I didn't mean to turn this into a food blog, but alas this is where the typing has taken me.
I've been on a real soup kick this winter season, making soup that is. Maybe it's the harsh winter we've had or my very strange way of needing to be busy, but soup has become a staple on my dinner table almost every other week. Onion soup, potato and leak soup, zucchini and smoked Gouda soup (oh yeah, so incredibly divine), the ever classic beef stew... just something about eating soup not from a can that's so comforting.
I think it's also the feeling of accomplishment in trying something new, combined with making food with the purpose if sharing that has appealed to me. I had an acupuncturist tell me once that she could tell from the way my kidneys felt that I liked to feed and care for people. Come to think of it, that sort of weirded me out.
Thanks to my Soup Bible (gift from mom), my warm liquid food cravings have been satisfied. No really, that's what it's called...
There's one soup I've been stuck on for a few rounds because it's tasty and so, so good for you (lots of vitamins!). It's is a roasted red bell pepper soup, and while it looks complicated, it's very easy to make.
First, cut the red peppers in half and clean them of seeds, stem and any other insides (you can also throw in yellow or orange bell peppers with this, it'll alter the sweetness a bit. I use only red because they have the most vitamins out of all the bell peppers).Place on a cookie sheet on some foil (peppers will ooze a little so this gives you easy clean up) and stick under the brolier on high. The time varies based on how new your oven is, but for my oven it took about 15 minutes. Just keep an eye on them until the skin looks like this...When they're black, stick them in a food storage bag lying side-by-side, seal the bag, and let them cool. The moisture building up in the bag will make the skin peal easier. Doing this makes the peppers tastes more sweet and less bitter.While they cool, chop a small yellow onion, stick it in a sauce pan covered in vegetable stock. Bring to a boil and leave it there for about 5 minutes then take off the heat (this differs from the book. I find if you leave it on the burner, the onions can burn).When the peppers have cooled, take out of the bag and peel off as much of the skin as you can. Doesn't have to be perfect, but the more you can peel off, the more velvetly the soup will taste. At least get all the burnt bits off.Chop the peppers, add to the onion, cover with more veggie stock. Bring to a boil and let sit for 5 minutes.Now the fun part, using a food processor or a blender, blend everying in the pot. I usually leave mine a little chunky. Add in herbs, whatever you want. I add Italian seasoning, bascially.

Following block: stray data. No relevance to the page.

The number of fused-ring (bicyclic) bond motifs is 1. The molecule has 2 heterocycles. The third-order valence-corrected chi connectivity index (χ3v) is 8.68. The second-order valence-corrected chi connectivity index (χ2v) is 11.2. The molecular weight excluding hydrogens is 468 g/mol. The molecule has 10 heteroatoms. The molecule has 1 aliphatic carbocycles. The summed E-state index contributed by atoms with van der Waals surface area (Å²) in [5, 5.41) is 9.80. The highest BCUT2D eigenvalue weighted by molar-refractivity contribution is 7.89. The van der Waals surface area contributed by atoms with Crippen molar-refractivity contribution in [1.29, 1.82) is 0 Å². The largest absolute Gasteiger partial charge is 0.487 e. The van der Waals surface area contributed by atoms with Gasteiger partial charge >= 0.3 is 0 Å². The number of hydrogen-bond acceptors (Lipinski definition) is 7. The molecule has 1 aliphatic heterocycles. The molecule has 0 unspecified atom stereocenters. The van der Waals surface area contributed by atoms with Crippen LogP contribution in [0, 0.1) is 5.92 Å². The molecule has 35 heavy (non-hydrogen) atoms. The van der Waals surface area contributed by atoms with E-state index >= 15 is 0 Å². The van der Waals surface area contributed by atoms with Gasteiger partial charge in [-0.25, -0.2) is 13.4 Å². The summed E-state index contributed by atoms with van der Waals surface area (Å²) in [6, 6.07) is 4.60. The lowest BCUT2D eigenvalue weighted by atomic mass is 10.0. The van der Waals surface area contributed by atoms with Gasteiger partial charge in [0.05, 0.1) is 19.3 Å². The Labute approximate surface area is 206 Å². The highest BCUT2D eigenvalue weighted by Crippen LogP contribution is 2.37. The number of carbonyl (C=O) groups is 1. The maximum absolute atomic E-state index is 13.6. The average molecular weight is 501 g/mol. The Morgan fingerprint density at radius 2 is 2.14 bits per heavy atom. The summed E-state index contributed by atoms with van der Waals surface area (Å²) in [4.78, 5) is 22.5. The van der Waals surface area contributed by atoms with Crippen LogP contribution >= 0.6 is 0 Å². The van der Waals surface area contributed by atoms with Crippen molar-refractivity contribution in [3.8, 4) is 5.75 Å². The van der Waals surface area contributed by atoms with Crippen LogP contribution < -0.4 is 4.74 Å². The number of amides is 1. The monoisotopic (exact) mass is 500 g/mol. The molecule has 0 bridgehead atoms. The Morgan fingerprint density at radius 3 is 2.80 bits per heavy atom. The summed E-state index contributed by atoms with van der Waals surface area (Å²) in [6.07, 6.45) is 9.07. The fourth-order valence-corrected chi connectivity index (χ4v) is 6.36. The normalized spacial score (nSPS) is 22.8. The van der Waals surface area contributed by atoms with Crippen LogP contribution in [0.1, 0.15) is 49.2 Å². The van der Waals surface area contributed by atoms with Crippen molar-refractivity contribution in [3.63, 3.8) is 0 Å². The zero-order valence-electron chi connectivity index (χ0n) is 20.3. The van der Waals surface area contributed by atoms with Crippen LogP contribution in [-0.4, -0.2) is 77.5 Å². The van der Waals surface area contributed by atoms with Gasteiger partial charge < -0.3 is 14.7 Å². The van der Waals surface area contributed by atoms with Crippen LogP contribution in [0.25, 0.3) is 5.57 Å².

When blended, pour in bowls and serve with a dolup of sour cream. The book recommends plain yogurt, but I'm not a fan. Delicious!
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